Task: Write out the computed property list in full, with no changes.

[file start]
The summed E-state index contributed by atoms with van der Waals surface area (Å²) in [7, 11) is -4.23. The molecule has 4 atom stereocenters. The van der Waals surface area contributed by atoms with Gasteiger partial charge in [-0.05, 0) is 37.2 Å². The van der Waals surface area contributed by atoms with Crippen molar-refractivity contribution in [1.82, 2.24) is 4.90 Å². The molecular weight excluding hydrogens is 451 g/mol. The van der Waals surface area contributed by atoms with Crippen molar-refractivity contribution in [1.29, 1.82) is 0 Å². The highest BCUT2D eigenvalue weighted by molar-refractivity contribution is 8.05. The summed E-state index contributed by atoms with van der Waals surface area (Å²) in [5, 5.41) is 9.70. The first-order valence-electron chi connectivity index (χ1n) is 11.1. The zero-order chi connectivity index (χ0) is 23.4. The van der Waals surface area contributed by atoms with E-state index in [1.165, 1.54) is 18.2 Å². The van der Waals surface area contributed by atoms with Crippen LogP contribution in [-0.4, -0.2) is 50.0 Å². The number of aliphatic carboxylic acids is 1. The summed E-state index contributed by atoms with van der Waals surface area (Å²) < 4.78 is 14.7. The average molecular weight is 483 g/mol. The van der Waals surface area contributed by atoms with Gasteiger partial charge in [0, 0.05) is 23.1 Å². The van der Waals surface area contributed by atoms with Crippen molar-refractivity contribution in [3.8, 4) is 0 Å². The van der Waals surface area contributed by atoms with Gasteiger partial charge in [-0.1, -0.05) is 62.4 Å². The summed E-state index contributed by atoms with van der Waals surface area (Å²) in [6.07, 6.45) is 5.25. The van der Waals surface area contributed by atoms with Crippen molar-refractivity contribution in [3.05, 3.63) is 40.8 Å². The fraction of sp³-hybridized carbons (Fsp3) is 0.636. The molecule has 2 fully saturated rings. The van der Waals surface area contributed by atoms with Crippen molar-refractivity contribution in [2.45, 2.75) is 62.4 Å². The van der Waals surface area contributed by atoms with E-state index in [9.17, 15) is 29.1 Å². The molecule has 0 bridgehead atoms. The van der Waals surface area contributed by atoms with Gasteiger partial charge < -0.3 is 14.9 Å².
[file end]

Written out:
The summed E-state index contributed by atoms with van der Waals surface area (Å²) in [7, 11) is -4.23. The molecule has 4 atom stereocenters. The van der Waals surface area contributed by atoms with Gasteiger partial charge in [-0.05, 0) is 37.2 Å². The van der Waals surface area contributed by atoms with Crippen molar-refractivity contribution in [1.82, 2.24) is 4.90 Å². The molecular weight excluding hydrogens is 451 g/mol. The van der Waals surface area contributed by atoms with Crippen molar-refractivity contribution in [1.29, 1.82) is 0 Å². The highest BCUT2D eigenvalue weighted by molar-refractivity contribution is 8.05. The summed E-state index contributed by atoms with van der Waals surface area (Å²) in [5, 5.41) is 9.70. The first-order valence-electron chi connectivity index (χ1n) is 11.1. The zero-order chi connectivity index (χ0) is 23.4. The van der Waals surface area contributed by atoms with E-state index in [1.165, 1.54) is 18.2 Å². The van der Waals surface area contributed by atoms with Crippen LogP contribution in [-0.4, -0.2) is 50.0 Å². The number of aliphatic carboxylic acids is 1. The summed E-state index contributed by atoms with van der Waals surface area (Å²) < 4.78 is 14.7. The average molecular weight is 483 g/mol. The van der Waals surface area contributed by atoms with Gasteiger partial charge in [0, 0.05) is 23.1 Å². The van der Waals surface area contributed by atoms with Crippen molar-refractivity contribution in [3.8, 4) is 0 Å². The van der Waals surface area contributed by atoms with Gasteiger partial charge in [-0.1, -0.05) is 62.4 Å². The summed E-state index contributed by atoms with van der Waals surface area (Å²) in [6.07, 6.45) is 5.25. The van der Waals surface area contributed by atoms with Crippen molar-refractivity contribution in [3.05, 3.63) is 40.8 Å². The fraction of sp³-hybridized carbons (Fsp3) is 0.636. The molecule has 2 fully saturated rings. The van der Waals surface area contributed by atoms with Crippen molar-refractivity contribution in [2.45, 2.75) is 62.4 Å². The van der Waals surface area contributed by atoms with E-state index in [9.17, 15) is 29.1 Å². The molecule has 0 bridgehead atoms. The van der Waals surface area contributed by atoms with Gasteiger partial charge < -0.3 is 14.9 Å².